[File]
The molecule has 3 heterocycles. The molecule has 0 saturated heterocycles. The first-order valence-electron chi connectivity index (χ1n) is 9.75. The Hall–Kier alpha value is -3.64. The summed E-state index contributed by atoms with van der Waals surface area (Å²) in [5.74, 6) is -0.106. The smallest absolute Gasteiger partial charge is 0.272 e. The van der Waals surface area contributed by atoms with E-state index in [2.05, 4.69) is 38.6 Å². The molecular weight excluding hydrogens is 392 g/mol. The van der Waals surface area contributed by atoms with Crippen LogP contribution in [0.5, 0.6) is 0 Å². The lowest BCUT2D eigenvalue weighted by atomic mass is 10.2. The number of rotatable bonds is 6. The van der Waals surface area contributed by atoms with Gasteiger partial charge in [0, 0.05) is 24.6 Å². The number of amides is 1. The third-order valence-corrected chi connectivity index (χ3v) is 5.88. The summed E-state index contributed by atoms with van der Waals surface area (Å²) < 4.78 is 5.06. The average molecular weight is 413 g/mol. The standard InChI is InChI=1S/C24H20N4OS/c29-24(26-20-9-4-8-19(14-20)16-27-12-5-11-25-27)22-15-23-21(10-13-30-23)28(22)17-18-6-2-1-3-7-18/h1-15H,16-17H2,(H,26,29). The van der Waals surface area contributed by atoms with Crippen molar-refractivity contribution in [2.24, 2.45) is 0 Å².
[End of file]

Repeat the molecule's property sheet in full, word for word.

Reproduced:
The molecule has 3 heterocycles. The molecule has 0 saturated heterocycles. The first-order valence-electron chi connectivity index (χ1n) is 9.75. The Hall–Kier alpha value is -3.64. The summed E-state index contributed by atoms with van der Waals surface area (Å²) in [5.74, 6) is -0.106. The smallest absolute Gasteiger partial charge is 0.272 e. The van der Waals surface area contributed by atoms with E-state index in [2.05, 4.69) is 38.6 Å². The molecular weight excluding hydrogens is 392 g/mol. The van der Waals surface area contributed by atoms with Crippen LogP contribution in [0.5, 0.6) is 0 Å². The lowest BCUT2D eigenvalue weighted by atomic mass is 10.2. The number of rotatable bonds is 6. The van der Waals surface area contributed by atoms with Gasteiger partial charge in [0, 0.05) is 24.6 Å². The number of amides is 1. The third-order valence-corrected chi connectivity index (χ3v) is 5.88. The summed E-state index contributed by atoms with van der Waals surface area (Å²) < 4.78 is 5.06. The average molecular weight is 413 g/mol. The standard InChI is InChI=1S/C24H20N4OS/c29-24(26-20-9-4-8-19(14-20)16-27-12-5-11-25-27)22-15-23-21(10-13-30-23)28(22)17-18-6-2-1-3-7-18/h1-15H,16-17H2,(H,26,29). The van der Waals surface area contributed by atoms with Crippen molar-refractivity contribution in [2.24, 2.45) is 0 Å².